Alan Jackson Continues ‘Last Call: One More for the Road’ Tour Despite Health Challenges

Alan Jackson is thoroughly enjoying his farewell tour, prompting him to extend his time on the road.

The 65-year-old country music icon announced on Thursday, May 30, that he would be adding more dates to his Last Call Tour, despite his continuing health issues.

“I’ve been on tour for over 30 years—my daughters have grown up, we have one grandchild and another on the way,” Jackson shared in a statement on Thursday regarding his decision to extend the tour. “I enjoy more time at home now. However, my fans consistently turn out ready to have fun, and I’m committed to delivering the best show possible for this Last Call.”

Jackson, who has three daughters with his wife, Denise, launched the tour in 2022, playing to packed houses in sold-out venues from coast to coast. The 2024-2025 leg of the tour will include performances in 10 arenas across the United States, with each concert being the final performance he will give in those cities and their surrounding areas. Tickets for these shows will go on sale June 7, with an early presale available for members of Jackson’s fan club through his website.

“Fans know that when they come to my shows, they’re going to hear the songs that define me,” he said about his tour announcement, “the ones they love.”

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The Grammy-winning artist launched his career with his debut album, “Here in the Real World,” in 1990. Since then, he has risen to become one of the most successful country stars ever, selling over 40 million albums worldwide and securing the title of Country Music Association’s Entertainer of the Year three times.

In September 2021, Jackson disclosed that he had been diagnosed with Charcot-Marie-Tooth disease, a genetic disorder that impacts the nervous system. This condition progressively leads to muscle tissue loss and diminished sensation in the arms and legs, and it can also cause issues with balance and mobility.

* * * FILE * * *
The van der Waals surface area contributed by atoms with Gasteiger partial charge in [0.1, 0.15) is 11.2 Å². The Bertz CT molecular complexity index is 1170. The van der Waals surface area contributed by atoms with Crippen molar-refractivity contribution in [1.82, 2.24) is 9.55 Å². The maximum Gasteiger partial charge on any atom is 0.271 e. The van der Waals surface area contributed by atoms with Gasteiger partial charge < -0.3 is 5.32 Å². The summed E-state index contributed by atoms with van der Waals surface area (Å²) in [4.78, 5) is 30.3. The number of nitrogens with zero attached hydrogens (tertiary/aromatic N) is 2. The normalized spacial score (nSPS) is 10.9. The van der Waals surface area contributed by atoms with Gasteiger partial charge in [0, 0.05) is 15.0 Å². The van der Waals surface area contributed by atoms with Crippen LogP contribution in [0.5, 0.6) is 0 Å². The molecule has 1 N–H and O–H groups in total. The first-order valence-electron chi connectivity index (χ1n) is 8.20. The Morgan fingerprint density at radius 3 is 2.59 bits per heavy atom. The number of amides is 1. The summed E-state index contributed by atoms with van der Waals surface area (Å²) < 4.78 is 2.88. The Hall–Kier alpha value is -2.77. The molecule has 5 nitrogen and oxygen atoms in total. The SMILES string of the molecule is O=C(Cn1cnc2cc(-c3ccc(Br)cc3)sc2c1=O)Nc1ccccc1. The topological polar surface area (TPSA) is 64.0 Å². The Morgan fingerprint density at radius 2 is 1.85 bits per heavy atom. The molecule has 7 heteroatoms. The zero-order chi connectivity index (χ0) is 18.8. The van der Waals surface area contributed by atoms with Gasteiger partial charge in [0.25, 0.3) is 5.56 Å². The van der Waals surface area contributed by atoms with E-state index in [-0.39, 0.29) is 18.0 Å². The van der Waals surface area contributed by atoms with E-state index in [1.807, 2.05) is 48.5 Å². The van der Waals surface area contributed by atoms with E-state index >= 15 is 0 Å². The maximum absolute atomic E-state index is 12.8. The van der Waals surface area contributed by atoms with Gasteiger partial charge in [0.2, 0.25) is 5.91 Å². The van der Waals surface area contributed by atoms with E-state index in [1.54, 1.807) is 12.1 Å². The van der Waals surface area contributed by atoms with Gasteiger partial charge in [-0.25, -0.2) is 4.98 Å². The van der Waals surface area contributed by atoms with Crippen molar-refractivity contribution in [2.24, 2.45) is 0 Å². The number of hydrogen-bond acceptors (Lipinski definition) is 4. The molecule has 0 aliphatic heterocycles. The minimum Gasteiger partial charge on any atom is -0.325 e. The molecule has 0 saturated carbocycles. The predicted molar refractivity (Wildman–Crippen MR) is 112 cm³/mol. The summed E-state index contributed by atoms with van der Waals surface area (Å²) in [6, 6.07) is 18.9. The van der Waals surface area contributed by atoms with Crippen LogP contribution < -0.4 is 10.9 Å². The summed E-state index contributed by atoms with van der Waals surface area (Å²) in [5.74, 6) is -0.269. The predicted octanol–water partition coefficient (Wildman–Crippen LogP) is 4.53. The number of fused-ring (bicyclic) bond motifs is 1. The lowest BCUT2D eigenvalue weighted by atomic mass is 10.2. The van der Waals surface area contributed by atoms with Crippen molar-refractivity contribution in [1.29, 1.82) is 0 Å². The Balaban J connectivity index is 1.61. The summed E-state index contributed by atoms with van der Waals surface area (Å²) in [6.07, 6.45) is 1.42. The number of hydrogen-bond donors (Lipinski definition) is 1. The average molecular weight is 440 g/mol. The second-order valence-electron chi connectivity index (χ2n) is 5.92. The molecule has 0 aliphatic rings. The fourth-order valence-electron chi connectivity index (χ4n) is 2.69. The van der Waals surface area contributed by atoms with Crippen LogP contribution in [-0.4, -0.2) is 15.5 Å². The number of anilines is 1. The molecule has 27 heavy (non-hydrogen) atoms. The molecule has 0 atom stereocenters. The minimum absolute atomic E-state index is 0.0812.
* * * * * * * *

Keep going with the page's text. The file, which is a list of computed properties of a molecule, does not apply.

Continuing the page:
“I have this neuropathy and neurological disease,” Jackson shared during an interview on the “Today” show. “It’s genetic, inherited from my father. There’s no cure for it, but it has been affecting me for years, and its impact is becoming increasingly apparent.”

Jackson pointed out that although the disease does not affect life expectancy, it can significantly hinder movement, which is challenging for someone accustomed to performing on stage regularly.

“I’ve been hesitant to discuss this publicly and with my fans,” he explained while talking about the disorder, which also impacted his grandmother and sister. “It’s called CMT, which is ironic, given that CMT also played a significant role in my career.”

Despite his health challenges, Jackson remained active on the road, launching his Last Call Tour in 2022.

“I’ve always looked up to my heroes like George Jones, Merle Haggard, Loretta Lynn, and Charley Pride, who performed as much as they wanted for as long as they could,” he stated following the tour announcement. “I’ve always wanted to follow in their footsteps, and I will continue as long as my health permits. I’ll do as much as I can, but if I’m headed your way, come see me.”

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